More Than $250 Million in Gold on the SS Islander?
Until the Islander is salvaged from the icy waters of the Lynn Canal, in
There is no doubt, however the ship was a carrying significant amount.
The Islander was a favorite of politicians, businessmen, bankers, gold miners and the upper crust of Klondike society.
Some estimate the amount of gold on board at five tonnes worth over $6,000,000 in 1901. Early newspaper reports speculated that there was more than $3,000, 000 in gold loaded in the port of Skagway. It's one of many discrepancies in the story of the S.S. Islander.
The 240 foot ship was one of the most luxurious operating between Skagway, Alaska and Victoria. BC during the height of the gold rush.
The Sinking of The S.S. Islander
Not only was the islander one of the most stately ships in the Canadian Pacific fleet it was constructed of airtight compartments, and considered to be "unsinkable".
Very early in the morning of August 15th, 1901 the Islander was on it's way down the Lynn Canal in southeast Alaska when it hit an uncharted rock on an iceberg and began to take on water.
It only took the vessel twenty minutes to sink, but remarkably most of the 180 on board were able to get into rowboats and make it to nearby Douglas Island.
It's unclear exactly how many people perished in the wreck. An inquiry found 40 people were unaccounted for but the number may be higher, because the ship's passenger manifest may not have been complete.
The fact that so many did survive is a miracle in itself. At first the crew was cited as acting honorably and courageously, but a later inquiry painted a different picture.
Testimony from the survivors told stories of eight or nine crew members leaving in lifeboats that were designed to carry thirty or forty passengers.
It took twenty years to pinpoint the exact location of the ship. At more than 300 feet it was too deep to be reached by the ocean technology of the day.
In 1934 the first major salvage attempt took place. Using cables placed under the Islander during low tide, the ship was slowly dragged toward shore.
Unfortunately, not all the of the vessel made it to shore. Only about 60 feet of the Islander was recovered and salvagers were extremely disappointed with what they found.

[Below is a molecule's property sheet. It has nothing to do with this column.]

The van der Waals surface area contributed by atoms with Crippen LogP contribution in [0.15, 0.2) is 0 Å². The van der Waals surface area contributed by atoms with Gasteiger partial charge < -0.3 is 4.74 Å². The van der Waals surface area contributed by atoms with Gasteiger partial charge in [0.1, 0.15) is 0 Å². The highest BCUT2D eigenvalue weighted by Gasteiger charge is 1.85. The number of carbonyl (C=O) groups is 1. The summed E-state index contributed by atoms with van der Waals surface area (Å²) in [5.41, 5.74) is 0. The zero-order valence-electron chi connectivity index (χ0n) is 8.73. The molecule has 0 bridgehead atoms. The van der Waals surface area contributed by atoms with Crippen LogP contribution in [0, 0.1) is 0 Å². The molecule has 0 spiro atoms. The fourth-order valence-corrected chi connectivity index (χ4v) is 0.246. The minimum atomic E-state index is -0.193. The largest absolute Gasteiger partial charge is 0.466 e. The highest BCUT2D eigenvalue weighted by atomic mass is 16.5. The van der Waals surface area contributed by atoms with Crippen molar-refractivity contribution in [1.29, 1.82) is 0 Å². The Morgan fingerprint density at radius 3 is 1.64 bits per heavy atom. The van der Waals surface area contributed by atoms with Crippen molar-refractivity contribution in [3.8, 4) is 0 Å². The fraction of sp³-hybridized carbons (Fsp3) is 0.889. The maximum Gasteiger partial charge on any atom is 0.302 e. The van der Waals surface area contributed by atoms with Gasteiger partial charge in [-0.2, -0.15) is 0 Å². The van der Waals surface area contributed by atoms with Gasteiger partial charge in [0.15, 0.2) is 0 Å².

They never fully released the results of their efforts but it is estimated that the companies involved spent $200,000 and only found between $50,000 and $75,000 in gold or other valuables.
The Battle for The Islander
For more than a decade the battle over the salvage rights to the Islander was fought in a court of law. In 1996 OceanMar inc, based in Seattle arrived on the scene of the wreck but was served with a temporary restraining order. Another Seattle company Yukon Recovery was also laying claim to the S.S. Islander's salvage rights.
An Anchorage judge gave OceanMar the rights to search for the remnants of the ship, with the condition that nothing could be touched or removed.
In 1996, ninety-five years to the day she sank, the Islander's bow was located.
Four years later, after a prolonged legal battle with Yukon Recovery, OceanMar was finally awarded salvage rights. Part of the reason OceanMar was successful in court is because the salvage company had entered into an agreement to repay 25% of whatever was found to London based insurance firms that had settled the original claims.
Yukon Recovery appealed the decision and lost the appeal. In 2012, OceanMar announced it was preparing a plan to remove the Islander's sunken treasure.
It's unclear when or how the next salvage attempt will take place. Some news reports suggest OceanMar will have to raise between $3 -$4 million for the project. Others put the price tag between $20 - $30 million.
And of course there is still another possible twist in the more than century old saga of the S.S. Islander.
There is a theory that when the original salvage effort took place, splitting the ship, that the cargo hold may have been irreparably damaged and that the boxes of gold nuggets may have split open and found a permanent burial ground on the icy floor of the Lynn Canal.
Regardless of the outcome, the S.S. Islander remains one of the world's most intriguing tales of sunken treasure.
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